• Vitex (aka Chaste Tree Berry) – This herb has a long history of use for supporting healthy levels of progesterone. Because elevated estrogens may be associated with endometriosis, it can be helpful to counter hyperestrogenism by helping the body produce sufficient levels of progesterone. Vitex is often used to correct irregular menstruation in women with endometriosis (5). Depending on the woman, Vitex may or may not be appropriate and/or beneficial. I always prefer to test the hormone levels before introducing herbs that can influence them.
  • White Peony – As with Vitex, White Peony can alter hormone levels and may only be appropriate for some women with endometriosis. Once again, I always recommend hormone testing for all women dealing with infertility! White Peony has been shown to support healthy progesterone production, reduce excess androgens, and it can effectively modulate estrogen and prolactin (3).
  • Milk Thistle – Milk Thistle is the premier herb for supporting the health of the liver. Since the liver is responsible for the conjugation and clearance of excess hormones (estrogens included), it is worth including this herb when dealing with conditions that may have a hormone-related component.
  • Rehmannia – Rehmannia’s anti-inflammatory and anti-spasmodic properties may benefit women with endometriosis. Rehmannia has also been shown to help reduce the formation of free radicals. As such, it can help to prevent some of the oxidative stress that is thought to play a part in the aetiology of endometriosis. This herb is commonly used in Traditional Chinese Medicine and is rarely used in isolation. When used for gynecologic conditions, it is often combined with Licorice Root, Dong Quai, and Peony (3).


ann melin herbalist Written by Ann Melin, CNC, CCMH, HHP, FDN-P

Ann is a Certified Clinical Master Herbalist, Holistic Health Practitioner, Nutritionist Consultant, and Functional Diagnostic Nutrition Practitioner specializing in women’s health issues, particularly as they manifest in common dysfunctions related to the hormone, immune, digestion, detoxification, and neurotransmitter systems.  She is also a Master of Science candidate in Marriage and Family Therapy with a specialization in Trauma and Crisis Counseling.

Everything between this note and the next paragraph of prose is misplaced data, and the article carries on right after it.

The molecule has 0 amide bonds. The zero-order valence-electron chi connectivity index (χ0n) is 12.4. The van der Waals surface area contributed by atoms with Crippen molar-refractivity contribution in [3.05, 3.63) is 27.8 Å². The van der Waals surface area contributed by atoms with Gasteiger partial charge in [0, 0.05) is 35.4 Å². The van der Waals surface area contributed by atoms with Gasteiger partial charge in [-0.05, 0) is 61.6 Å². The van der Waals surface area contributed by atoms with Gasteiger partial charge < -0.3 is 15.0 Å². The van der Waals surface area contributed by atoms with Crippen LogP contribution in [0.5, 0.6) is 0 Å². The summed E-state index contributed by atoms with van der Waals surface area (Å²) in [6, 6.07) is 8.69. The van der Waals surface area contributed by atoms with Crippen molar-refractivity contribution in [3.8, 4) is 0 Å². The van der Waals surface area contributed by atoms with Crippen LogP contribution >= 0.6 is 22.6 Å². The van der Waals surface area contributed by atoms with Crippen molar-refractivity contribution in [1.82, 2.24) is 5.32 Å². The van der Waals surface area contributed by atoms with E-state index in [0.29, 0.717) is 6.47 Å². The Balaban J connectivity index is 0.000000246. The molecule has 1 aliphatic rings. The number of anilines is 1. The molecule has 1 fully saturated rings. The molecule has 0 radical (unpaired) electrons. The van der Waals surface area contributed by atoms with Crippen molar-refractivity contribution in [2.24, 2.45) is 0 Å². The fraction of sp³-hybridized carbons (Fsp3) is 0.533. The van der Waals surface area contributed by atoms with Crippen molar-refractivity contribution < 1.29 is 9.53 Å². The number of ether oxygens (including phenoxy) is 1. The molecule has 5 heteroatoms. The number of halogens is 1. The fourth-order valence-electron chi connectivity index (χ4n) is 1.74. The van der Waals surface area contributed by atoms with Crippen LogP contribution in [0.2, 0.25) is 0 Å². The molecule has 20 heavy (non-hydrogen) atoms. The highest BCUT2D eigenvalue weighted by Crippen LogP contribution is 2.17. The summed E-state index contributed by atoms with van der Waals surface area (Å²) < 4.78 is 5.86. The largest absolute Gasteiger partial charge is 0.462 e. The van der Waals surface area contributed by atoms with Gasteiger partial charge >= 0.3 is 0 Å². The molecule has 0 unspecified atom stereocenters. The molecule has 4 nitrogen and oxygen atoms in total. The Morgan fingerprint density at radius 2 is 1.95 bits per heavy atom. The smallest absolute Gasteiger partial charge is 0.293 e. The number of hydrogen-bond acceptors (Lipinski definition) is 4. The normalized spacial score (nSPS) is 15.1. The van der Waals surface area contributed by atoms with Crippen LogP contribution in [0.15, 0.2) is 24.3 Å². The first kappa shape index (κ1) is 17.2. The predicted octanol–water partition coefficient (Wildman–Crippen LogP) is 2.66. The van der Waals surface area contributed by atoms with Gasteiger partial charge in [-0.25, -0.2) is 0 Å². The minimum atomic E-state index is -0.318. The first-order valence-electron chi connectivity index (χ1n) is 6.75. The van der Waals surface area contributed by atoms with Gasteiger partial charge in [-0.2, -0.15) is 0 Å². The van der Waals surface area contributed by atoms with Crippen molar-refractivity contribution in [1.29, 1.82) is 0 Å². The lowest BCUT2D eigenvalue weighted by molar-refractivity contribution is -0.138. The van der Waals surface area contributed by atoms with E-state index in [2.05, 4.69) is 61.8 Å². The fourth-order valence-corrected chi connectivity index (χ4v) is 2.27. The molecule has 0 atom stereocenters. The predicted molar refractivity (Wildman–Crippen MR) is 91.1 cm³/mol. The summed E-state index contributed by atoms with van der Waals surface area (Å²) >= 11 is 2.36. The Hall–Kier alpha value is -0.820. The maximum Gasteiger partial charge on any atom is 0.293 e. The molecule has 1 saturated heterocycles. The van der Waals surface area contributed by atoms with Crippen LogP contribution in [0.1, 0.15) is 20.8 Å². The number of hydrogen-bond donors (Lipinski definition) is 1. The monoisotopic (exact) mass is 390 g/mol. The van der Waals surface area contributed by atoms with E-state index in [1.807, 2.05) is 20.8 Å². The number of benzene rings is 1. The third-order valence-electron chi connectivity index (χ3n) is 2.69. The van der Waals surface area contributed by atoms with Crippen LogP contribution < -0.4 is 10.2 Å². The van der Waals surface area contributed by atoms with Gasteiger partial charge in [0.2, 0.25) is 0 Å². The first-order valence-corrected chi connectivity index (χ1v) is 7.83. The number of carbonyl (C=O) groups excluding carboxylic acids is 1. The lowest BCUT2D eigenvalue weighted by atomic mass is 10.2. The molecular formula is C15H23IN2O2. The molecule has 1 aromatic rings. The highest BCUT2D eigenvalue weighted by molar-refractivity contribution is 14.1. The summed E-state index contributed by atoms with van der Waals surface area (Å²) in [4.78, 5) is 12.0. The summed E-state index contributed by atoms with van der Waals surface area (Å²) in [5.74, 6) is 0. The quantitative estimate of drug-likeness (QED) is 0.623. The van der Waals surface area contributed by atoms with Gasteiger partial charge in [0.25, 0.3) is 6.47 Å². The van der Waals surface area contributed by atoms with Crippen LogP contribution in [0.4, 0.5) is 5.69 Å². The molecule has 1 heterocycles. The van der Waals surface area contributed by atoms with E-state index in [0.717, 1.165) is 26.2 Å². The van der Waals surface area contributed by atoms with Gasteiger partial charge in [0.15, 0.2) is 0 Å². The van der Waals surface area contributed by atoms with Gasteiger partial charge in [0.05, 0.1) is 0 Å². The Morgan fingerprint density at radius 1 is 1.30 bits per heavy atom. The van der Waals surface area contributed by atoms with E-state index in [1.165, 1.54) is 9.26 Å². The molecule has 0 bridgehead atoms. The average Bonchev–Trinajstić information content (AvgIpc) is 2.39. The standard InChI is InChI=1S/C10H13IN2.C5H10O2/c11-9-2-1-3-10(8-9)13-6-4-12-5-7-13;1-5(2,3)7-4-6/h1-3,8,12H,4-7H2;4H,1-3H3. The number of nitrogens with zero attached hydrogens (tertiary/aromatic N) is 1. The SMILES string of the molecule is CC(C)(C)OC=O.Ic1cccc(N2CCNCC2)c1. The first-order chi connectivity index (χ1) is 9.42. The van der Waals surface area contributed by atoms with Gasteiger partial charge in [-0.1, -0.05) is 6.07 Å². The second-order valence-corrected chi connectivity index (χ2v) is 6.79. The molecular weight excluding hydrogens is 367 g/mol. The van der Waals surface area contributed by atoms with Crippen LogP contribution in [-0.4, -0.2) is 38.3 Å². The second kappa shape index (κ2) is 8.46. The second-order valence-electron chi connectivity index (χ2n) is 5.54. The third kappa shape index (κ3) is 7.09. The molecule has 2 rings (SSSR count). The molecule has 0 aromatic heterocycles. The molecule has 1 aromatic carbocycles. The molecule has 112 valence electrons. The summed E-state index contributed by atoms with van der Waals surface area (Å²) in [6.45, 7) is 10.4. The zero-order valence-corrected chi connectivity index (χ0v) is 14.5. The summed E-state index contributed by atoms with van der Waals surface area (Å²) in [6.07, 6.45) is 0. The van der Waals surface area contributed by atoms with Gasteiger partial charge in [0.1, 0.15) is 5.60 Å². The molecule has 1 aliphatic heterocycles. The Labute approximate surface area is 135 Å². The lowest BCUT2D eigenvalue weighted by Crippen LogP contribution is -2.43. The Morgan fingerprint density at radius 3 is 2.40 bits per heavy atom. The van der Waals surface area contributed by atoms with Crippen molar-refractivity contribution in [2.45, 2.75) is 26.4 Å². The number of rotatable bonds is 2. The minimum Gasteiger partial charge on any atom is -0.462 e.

Ann’s passion for natural and holistic health began over 25 years ago when, as a teenager, she bought her first book on the healing properties of plants, attended her first yoga class, and participated in a series of mindfulness meditation classes.

Several years later, Ann suffered through several health challenges of her own.  Those struggles deepened her interest in restoring health through the use of an integrated set of natural healing modalities.

Through her own healing process, she touched into a core value of wanting to share this work with others by helping to support them through their own personal health journeys.

Ann’s typical clients are women who have struggled with nagging health problems, have seen multiple practitioners, and have been unable to achieve lasting results.

Ann has spent over a decade learning how to achieve health and wellness using natural, non-toxic, and holistic approaches.  Her current areas of interest and research are in the field of trauma, chronic stress, and their impact on chronic health problems. She is also intrigued by the ways that interaction with our natural resources can bring about healing on all levels.

You can find Ann over at The Women’s Wellness Collaborative, working with Bridgit Danner, and offering one on one coaching.




(1) Eunice Kennedy Shriver National Institute of Child Health and Human Development. (n.d.). “How many people are affected by or at risk for endometriosis.” Retrieved from https://www.nichd.nih.gov/health/topics/endometri/conditioninfo/Pages/at-risk.aspx

(2) American Society for Reproductive Medicine. (2012). “Endometriosis.” Retrieved from https://www.asrm.org/BOOKLET_Endometriosis/

(3) Romm, A. (2010). Botanical medicine for women’s health. St. Louis, MO: Churchill Livingstone.

(4) Tierra, M. (1998). The way of herbs. New York, NY: Pocket Books.

(5) Hoffmann, D. (2003). Medical Herbalism: The science and practice of herbal medicine. Rochester, VT: Healing Arts Press.